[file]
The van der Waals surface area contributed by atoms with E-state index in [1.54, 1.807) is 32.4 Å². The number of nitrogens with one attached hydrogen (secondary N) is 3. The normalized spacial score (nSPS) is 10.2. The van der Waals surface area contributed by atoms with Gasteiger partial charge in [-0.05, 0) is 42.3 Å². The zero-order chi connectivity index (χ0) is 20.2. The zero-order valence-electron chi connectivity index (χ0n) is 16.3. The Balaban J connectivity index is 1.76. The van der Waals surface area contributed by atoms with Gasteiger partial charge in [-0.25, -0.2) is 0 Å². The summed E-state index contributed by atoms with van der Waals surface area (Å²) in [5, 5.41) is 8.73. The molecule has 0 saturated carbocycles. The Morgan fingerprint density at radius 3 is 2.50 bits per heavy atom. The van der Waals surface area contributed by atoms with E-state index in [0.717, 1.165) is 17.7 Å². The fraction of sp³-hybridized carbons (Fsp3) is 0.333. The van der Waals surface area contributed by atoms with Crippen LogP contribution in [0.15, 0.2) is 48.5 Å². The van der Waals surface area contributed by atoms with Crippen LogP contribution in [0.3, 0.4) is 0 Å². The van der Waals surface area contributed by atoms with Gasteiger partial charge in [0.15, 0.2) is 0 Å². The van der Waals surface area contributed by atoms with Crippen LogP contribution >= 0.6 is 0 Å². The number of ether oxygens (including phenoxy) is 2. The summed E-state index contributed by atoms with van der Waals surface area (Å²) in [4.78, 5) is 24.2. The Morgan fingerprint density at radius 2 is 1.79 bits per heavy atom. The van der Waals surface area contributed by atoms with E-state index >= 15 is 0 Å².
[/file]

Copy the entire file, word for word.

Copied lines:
The van der Waals surface area contributed by atoms with E-state index in [1.54, 1.807) is 32.4 Å². The number of nitrogens with one attached hydrogen (secondary N) is 3. The normalized spacial score (nSPS) is 10.2. The van der Waals surface area contributed by atoms with Gasteiger partial charge in [-0.05, 0) is 42.3 Å². The zero-order chi connectivity index (χ0) is 20.2. The zero-order valence-electron chi connectivity index (χ0n) is 16.3. The Balaban J connectivity index is 1.76. The van der Waals surface area contributed by atoms with Gasteiger partial charge in [-0.25, -0.2) is 0 Å². The summed E-state index contributed by atoms with van der Waals surface area (Å²) in [5, 5.41) is 8.73. The molecule has 0 saturated carbocycles. The Morgan fingerprint density at radius 3 is 2.50 bits per heavy atom. The van der Waals surface area contributed by atoms with E-state index in [0.717, 1.165) is 17.7 Å². The fraction of sp³-hybridized carbons (Fsp3) is 0.333. The van der Waals surface area contributed by atoms with Crippen LogP contribution in [0.15, 0.2) is 48.5 Å². The van der Waals surface area contributed by atoms with Crippen LogP contribution in [0.3, 0.4) is 0 Å². The van der Waals surface area contributed by atoms with Gasteiger partial charge in [0.15, 0.2) is 0 Å². The van der Waals surface area contributed by atoms with Crippen LogP contribution >= 0.6 is 0 Å². The number of ether oxygens (including phenoxy) is 2. The summed E-state index contributed by atoms with van der Waals surface area (Å²) in [4.78, 5) is 24.2. The Morgan fingerprint density at radius 2 is 1.79 bits per heavy atom. The van der Waals surface area contributed by atoms with E-state index >= 15 is 0 Å².